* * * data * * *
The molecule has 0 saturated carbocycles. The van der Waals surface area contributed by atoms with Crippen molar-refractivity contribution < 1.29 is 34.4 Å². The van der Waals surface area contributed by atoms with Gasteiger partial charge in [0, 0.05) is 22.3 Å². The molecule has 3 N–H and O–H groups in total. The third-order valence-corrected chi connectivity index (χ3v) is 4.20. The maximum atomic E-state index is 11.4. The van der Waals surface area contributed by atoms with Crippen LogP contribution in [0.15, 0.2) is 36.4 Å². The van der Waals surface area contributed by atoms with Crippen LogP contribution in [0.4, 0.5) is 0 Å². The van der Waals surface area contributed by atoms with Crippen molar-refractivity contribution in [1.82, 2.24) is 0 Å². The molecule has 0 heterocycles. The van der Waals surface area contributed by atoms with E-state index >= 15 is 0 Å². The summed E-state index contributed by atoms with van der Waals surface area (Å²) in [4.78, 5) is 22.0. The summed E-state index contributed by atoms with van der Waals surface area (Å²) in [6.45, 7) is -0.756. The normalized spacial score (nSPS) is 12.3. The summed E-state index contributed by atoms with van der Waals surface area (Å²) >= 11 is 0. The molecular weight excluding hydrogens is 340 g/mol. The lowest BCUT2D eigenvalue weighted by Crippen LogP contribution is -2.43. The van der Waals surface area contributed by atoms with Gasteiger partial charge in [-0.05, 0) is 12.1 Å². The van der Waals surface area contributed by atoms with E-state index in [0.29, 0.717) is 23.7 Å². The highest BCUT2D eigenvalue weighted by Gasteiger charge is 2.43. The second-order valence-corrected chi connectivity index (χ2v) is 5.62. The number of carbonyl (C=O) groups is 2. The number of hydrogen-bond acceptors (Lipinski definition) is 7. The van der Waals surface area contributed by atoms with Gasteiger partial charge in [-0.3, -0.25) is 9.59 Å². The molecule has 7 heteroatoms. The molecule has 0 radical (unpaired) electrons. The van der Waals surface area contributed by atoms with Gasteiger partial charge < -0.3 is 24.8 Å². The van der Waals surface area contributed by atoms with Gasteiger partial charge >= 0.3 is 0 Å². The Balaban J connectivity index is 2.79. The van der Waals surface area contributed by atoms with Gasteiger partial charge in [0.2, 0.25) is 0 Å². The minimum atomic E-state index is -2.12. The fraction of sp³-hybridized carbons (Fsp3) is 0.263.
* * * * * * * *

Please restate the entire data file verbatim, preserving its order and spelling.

The molecule has 0 saturated carbocycles. The van der Waals surface area contributed by atoms with Crippen molar-refractivity contribution < 1.29 is 34.4 Å². The van der Waals surface area contributed by atoms with Gasteiger partial charge in [0, 0.05) is 22.3 Å². The molecule has 3 N–H and O–H groups in total. The third-order valence-corrected chi connectivity index (χ3v) is 4.20. The maximum atomic E-state index is 11.4. The van der Waals surface area contributed by atoms with Crippen LogP contribution in [0.15, 0.2) is 36.4 Å². The van der Waals surface area contributed by atoms with Crippen LogP contribution in [0.4, 0.5) is 0 Å². The van der Waals surface area contributed by atoms with Crippen molar-refractivity contribution in [1.82, 2.24) is 0 Å². The molecule has 0 heterocycles. The van der Waals surface area contributed by atoms with E-state index >= 15 is 0 Å². The summed E-state index contributed by atoms with van der Waals surface area (Å²) in [4.78, 5) is 22.0. The summed E-state index contributed by atoms with van der Waals surface area (Å²) in [6.45, 7) is -0.756. The normalized spacial score (nSPS) is 12.3. The summed E-state index contributed by atoms with van der Waals surface area (Å²) >= 11 is 0. The molecular weight excluding hydrogens is 340 g/mol. The lowest BCUT2D eigenvalue weighted by Crippen LogP contribution is -2.43. The van der Waals surface area contributed by atoms with Gasteiger partial charge in [-0.05, 0) is 12.1 Å². The van der Waals surface area contributed by atoms with E-state index in [0.29, 0.717) is 23.7 Å². The highest BCUT2D eigenvalue weighted by Gasteiger charge is 2.43. The second-order valence-corrected chi connectivity index (χ2v) is 5.62. The number of carbonyl (C=O) groups is 2. The number of hydrogen-bond acceptors (Lipinski definition) is 7. The van der Waals surface area contributed by atoms with Gasteiger partial charge in [-0.3, -0.25) is 9.59 Å². The molecule has 7 heteroatoms. The molecule has 0 radical (unpaired) electrons. The van der Waals surface area contributed by atoms with Gasteiger partial charge < -0.3 is 24.8 Å². The van der Waals surface area contributed by atoms with Gasteiger partial charge >= 0.3 is 0 Å². The Balaban J connectivity index is 2.79. The van der Waals surface area contributed by atoms with Gasteiger partial charge in [0.2, 0.25) is 0 Å². The minimum atomic E-state index is -2.12. The fraction of sp³-hybridized carbons (Fsp3) is 0.263.